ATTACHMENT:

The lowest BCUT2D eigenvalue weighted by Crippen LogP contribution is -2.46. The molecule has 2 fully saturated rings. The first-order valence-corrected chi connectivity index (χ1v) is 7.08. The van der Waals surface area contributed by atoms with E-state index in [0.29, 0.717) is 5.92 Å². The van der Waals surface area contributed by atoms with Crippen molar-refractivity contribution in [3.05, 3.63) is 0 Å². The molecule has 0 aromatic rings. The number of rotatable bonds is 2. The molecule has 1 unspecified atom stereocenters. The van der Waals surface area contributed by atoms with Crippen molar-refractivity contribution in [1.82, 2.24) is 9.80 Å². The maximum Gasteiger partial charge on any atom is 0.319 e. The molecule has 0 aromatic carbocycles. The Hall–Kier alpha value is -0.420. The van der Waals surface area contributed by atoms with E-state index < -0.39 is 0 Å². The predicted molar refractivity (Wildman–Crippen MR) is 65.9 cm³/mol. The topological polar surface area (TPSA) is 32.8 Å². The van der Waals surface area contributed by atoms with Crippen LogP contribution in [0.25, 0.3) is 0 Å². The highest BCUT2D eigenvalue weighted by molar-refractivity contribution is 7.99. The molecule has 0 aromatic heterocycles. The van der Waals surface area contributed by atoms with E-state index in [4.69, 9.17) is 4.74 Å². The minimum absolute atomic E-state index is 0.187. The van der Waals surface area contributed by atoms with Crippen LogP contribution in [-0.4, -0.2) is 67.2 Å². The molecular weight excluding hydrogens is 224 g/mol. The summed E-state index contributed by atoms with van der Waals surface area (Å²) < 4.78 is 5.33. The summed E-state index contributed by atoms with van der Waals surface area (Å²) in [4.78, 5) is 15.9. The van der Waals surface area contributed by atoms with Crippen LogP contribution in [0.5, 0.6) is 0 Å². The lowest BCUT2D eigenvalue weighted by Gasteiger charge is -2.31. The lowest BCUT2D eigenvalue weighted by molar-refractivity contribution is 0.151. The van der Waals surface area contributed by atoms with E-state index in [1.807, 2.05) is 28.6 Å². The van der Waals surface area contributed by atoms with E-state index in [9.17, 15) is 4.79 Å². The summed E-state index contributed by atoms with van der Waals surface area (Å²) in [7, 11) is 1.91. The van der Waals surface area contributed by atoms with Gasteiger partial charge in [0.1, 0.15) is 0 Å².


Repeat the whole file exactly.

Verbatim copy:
The lowest BCUT2D eigenvalue weighted by Crippen LogP contribution is -2.46. The molecule has 2 fully saturated rings. The first-order valence-corrected chi connectivity index (χ1v) is 7.08. The van der Waals surface area contributed by atoms with E-state index in [0.29, 0.717) is 5.92 Å². The van der Waals surface area contributed by atoms with Crippen molar-refractivity contribution in [3.05, 3.63) is 0 Å². The molecule has 0 aromatic rings. The number of rotatable bonds is 2. The molecule has 1 unspecified atom stereocenters. The van der Waals surface area contributed by atoms with Crippen molar-refractivity contribution in [1.82, 2.24) is 9.80 Å². The maximum Gasteiger partial charge on any atom is 0.319 e. The molecule has 0 aromatic carbocycles. The Hall–Kier alpha value is -0.420. The van der Waals surface area contributed by atoms with E-state index < -0.39 is 0 Å². The predicted molar refractivity (Wildman–Crippen MR) is 65.9 cm³/mol. The topological polar surface area (TPSA) is 32.8 Å². The van der Waals surface area contributed by atoms with Crippen LogP contribution in [0.25, 0.3) is 0 Å². The highest BCUT2D eigenvalue weighted by molar-refractivity contribution is 7.99. The molecule has 0 aromatic heterocycles. The van der Waals surface area contributed by atoms with E-state index in [4.69, 9.17) is 4.74 Å². The minimum absolute atomic E-state index is 0.187. The van der Waals surface area contributed by atoms with Crippen LogP contribution in [-0.4, -0.2) is 67.2 Å². The molecular weight excluding hydrogens is 224 g/mol. The summed E-state index contributed by atoms with van der Waals surface area (Å²) < 4.78 is 5.33. The summed E-state index contributed by atoms with van der Waals surface area (Å²) in [4.78, 5) is 15.9. The van der Waals surface area contributed by atoms with Crippen LogP contribution in [0.5, 0.6) is 0 Å². The lowest BCUT2D eigenvalue weighted by Gasteiger charge is -2.31. The lowest BCUT2D eigenvalue weighted by molar-refractivity contribution is 0.151. The van der Waals surface area contributed by atoms with E-state index in [1.807, 2.05) is 28.6 Å². The van der Waals surface area contributed by atoms with E-state index in [9.17, 15) is 4.79 Å². The summed E-state index contributed by atoms with van der Waals surface area (Å²) in [7, 11) is 1.91. The van der Waals surface area contributed by atoms with Gasteiger partial charge in [0.1, 0.15) is 0 Å².